Distrivalto’s housewares brand looks to grow in novelty small electrics
By David Gill
Looking to have fun while cooking? Holstein Housewares probably has a product for you.
The brand, offered by Miami-based Distrivalto USA, has established a presence in the novelty small electrics market, which it hopes to expand over the next few years.
A short list of the Holstein product line finds several items with the word “Fun” in the name. These include the Fun popcorn maker, which makes varieties of popcorn ranging from cheddar-cheese to kettle-corn popcorn. There is also the Fun Pack, which is actually a duet of baking products including the Brownie Maker and the Cupcake Maker, and which comes with a squirt bottle, spatula and cake carrier.
A more recent product launch is the Pet Treat Maker, which can bake as many as six pet treats in the shape of a bone and four treats in the shape of a paw.
When it comes to product introductions, quantity appears to be not an issue with Holstein. At this year’s International Home + Housewares Show, the brand debuted more than 80 new products. This massive launch included the Holstein Mini novelty appliance collection, which encompasses an empanada maker, a cake-bites maker, a brownie maker, a cupcake maker and a “whoopie pie” maker, among others.
The name of the latter product exemplifies the fun aspect of the Holstein line. So do the colors. Holstein manufactures its appliances using bright shades, among them recent Pantone Colors of the Year such as emerald and Tangerine Tango.
Holstein Housewares is the brain child of Diego Valera and Vanessa Valera-Nolte, the son and daughter of Jose Valera, who founded Distrivalto in 1982. According to Valera-Nolte, the company opened its doors in Venezuela as a distributor of certain brands of small electrics in Latin America.
Distrivalto moved to Miami in 2000. A few years later, Diego Valera approached his sister to conduct market research on the possibility of the company introducing its own housewares brand. The result was the launch of Holstein at the Housewares Show in 2007.
“We began with different categories,” Valera-Nolte recalled. “Cookware, dinnerware, cutlery, coffeeware. We offered highly stylized, high-quality and affordable items. It was a huge opportunity because our brand was very well accepted.”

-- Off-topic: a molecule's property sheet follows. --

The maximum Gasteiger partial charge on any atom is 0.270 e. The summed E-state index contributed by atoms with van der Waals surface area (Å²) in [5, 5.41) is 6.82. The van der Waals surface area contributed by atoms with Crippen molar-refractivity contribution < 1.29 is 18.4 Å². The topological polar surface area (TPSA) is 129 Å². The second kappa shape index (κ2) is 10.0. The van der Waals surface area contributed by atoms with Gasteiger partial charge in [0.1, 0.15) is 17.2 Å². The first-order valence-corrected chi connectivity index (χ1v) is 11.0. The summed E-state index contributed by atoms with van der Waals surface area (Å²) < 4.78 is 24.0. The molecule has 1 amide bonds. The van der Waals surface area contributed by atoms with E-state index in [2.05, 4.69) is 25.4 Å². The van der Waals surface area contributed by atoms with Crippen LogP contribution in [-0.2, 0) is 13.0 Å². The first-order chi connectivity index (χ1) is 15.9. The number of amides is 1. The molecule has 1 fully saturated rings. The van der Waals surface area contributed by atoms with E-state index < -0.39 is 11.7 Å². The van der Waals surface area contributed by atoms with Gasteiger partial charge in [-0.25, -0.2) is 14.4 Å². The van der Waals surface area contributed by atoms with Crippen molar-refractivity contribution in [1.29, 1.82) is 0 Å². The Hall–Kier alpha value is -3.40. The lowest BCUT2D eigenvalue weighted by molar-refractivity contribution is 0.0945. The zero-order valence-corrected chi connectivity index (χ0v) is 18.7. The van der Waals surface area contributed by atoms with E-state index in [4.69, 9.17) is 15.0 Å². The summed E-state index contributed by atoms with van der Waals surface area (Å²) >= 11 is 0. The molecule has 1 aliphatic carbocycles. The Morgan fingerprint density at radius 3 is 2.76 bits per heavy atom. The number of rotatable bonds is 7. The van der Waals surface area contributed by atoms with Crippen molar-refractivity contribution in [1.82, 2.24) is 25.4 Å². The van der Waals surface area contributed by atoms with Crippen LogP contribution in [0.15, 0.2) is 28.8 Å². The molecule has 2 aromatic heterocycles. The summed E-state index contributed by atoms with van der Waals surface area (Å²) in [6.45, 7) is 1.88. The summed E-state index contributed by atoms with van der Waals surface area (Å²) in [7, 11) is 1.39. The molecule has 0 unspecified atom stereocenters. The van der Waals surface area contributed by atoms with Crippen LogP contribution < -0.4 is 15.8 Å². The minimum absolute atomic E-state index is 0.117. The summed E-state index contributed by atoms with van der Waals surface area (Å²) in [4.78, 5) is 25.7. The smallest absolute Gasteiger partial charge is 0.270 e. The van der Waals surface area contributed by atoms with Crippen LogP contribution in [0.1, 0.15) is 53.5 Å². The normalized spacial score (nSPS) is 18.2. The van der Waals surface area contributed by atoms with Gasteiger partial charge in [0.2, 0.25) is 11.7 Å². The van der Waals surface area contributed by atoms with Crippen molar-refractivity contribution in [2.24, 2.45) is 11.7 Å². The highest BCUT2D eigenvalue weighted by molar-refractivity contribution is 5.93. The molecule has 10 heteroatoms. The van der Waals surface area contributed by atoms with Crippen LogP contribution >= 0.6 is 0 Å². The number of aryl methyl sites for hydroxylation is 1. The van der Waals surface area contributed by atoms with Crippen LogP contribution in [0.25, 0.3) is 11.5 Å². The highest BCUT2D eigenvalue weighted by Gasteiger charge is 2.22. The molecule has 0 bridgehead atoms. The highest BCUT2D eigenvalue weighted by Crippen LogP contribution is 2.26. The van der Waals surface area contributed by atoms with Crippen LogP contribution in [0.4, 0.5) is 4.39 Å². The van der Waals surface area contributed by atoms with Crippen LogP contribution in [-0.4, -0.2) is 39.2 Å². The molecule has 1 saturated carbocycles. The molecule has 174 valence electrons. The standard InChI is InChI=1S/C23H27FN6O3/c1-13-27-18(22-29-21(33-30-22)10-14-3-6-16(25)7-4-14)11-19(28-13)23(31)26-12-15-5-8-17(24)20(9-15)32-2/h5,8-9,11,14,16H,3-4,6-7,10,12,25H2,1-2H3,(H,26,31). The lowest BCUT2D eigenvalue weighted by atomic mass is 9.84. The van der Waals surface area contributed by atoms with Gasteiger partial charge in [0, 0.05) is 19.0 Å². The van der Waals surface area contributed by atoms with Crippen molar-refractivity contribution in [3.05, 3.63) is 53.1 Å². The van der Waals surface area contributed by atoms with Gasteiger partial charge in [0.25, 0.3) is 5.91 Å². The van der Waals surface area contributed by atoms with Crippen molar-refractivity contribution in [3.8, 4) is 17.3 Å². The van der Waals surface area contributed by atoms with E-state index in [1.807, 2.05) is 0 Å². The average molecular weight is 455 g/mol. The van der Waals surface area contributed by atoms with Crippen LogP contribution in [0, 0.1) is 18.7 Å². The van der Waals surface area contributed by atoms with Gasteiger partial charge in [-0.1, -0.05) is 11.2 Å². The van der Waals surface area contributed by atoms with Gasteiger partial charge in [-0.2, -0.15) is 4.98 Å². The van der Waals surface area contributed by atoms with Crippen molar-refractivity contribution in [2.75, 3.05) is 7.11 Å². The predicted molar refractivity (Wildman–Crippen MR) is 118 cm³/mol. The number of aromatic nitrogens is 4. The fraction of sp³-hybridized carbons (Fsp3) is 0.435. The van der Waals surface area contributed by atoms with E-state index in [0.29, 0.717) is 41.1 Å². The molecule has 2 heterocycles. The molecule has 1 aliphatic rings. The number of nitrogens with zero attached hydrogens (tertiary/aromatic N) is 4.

The Great Recession, which took hold not long after that Housewares Show, temporarily detoured Holstein from the U.S. market. “We strategically decided to shift gears and concentrate on growing the brand in Latin America,” Valera-Nolte said. “We also had the resources to do private labeling, and we were approached by many different companies to do just that.”
Last year, with the economy back on the road (slowly) to recovery, Valera and Valera-Nolte decided to give the U.S. market another shot, with apparently successful results. “We have grown exponentially since the relaunch,” Valera-Nolte said. “We now have six issued patents and additional pending patents in small electrics.”
The novelty small electrics category has proven to be a strong opportunity for the brand. “We wanted to do something that was different in a category that was not saturated,” Valera-Nolte said. “We didn’t want to be another of the many companies that offer opening-price-point goods. We want to offer electrics that have added value. We want to be here to stay.”
Judging from Valera-Nolte’s description of Holstein’s customer base, the brand has acquired the staying power she and her brother have sought for it. “We work with large retailers, both brick-and-mortar and online,” she said. “We now distribute in more than 16 different countries. We now have additional offices in South America and China, and will open offices in other countries next year.” Valera-Nolte cited Holstein’s partnership with HSN, which has aired a number of its products including, most recently, the Pet Treat Maker, and is carrying them on its website.
To keep the momentum growing for the brand, Holstein puts much effort into marketing. “We offer both marketing and support at point of sale for retailers, including recipe books with products, customer service and packaging support,” Valera-Nolte said. “We design all of that in our Miami office.”
Although Holstein has grown 35 percent in sales over the past four years, “we’re not even close to where we want to be,” Valera-Nolte said. “We see ourselves growing beyond small electrics. We launched a bakeware line this year, and we also now have a porcelain tabletop line. All of these are complements to our small electrics.”
As she stated, the Distrivalto staff is in a place which can help propel the Holstein brand still further down the road. “We are a young and dynamic company in terms of our staff, resulting in always thinking outside the box and looking for innovative approaches to our product portfolio and marketing strategies,” Valera-Nolte said.
With its personnel and its approach to having fun in the kitchen, Holstein will continue on the road to where Distrivalto wants it to be over the next few years. “Our goal is to be a recognized household brand,” Valera-Nolte said. “Good is not good enough. We strive for greatness.”